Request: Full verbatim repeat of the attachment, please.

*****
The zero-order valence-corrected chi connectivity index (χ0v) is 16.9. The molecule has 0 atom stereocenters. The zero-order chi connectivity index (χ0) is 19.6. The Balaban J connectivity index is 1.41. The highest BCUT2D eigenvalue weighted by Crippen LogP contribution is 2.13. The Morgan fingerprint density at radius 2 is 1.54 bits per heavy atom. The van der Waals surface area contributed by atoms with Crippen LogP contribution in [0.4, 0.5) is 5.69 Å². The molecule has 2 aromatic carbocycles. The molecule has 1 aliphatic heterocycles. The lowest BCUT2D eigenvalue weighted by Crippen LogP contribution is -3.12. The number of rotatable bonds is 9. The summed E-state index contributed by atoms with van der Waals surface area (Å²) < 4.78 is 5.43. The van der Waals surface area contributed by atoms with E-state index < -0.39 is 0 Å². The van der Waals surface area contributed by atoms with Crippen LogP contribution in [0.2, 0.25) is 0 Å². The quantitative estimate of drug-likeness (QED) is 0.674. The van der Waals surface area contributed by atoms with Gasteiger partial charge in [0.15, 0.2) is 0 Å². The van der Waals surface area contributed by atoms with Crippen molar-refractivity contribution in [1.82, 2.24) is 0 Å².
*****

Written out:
The zero-order valence-corrected chi connectivity index (χ0v) is 16.9. The molecule has 0 atom stereocenters. The zero-order chi connectivity index (χ0) is 19.6. The Balaban J connectivity index is 1.41. The highest BCUT2D eigenvalue weighted by Crippen LogP contribution is 2.13. The Morgan fingerprint density at radius 2 is 1.54 bits per heavy atom. The van der Waals surface area contributed by atoms with Crippen LogP contribution in [0.4, 0.5) is 5.69 Å². The molecule has 2 aromatic carbocycles. The molecule has 1 aliphatic heterocycles. The lowest BCUT2D eigenvalue weighted by Crippen LogP contribution is -3.12. The number of rotatable bonds is 9. The summed E-state index contributed by atoms with van der Waals surface area (Å²) < 4.78 is 5.43. The van der Waals surface area contributed by atoms with E-state index < -0.39 is 0 Å². The van der Waals surface area contributed by atoms with Crippen LogP contribution in [0.2, 0.25) is 0 Å². The quantitative estimate of drug-likeness (QED) is 0.674. The van der Waals surface area contributed by atoms with Gasteiger partial charge in [0.15, 0.2) is 0 Å². The van der Waals surface area contributed by atoms with Crippen molar-refractivity contribution in [1.82, 2.24) is 0 Å².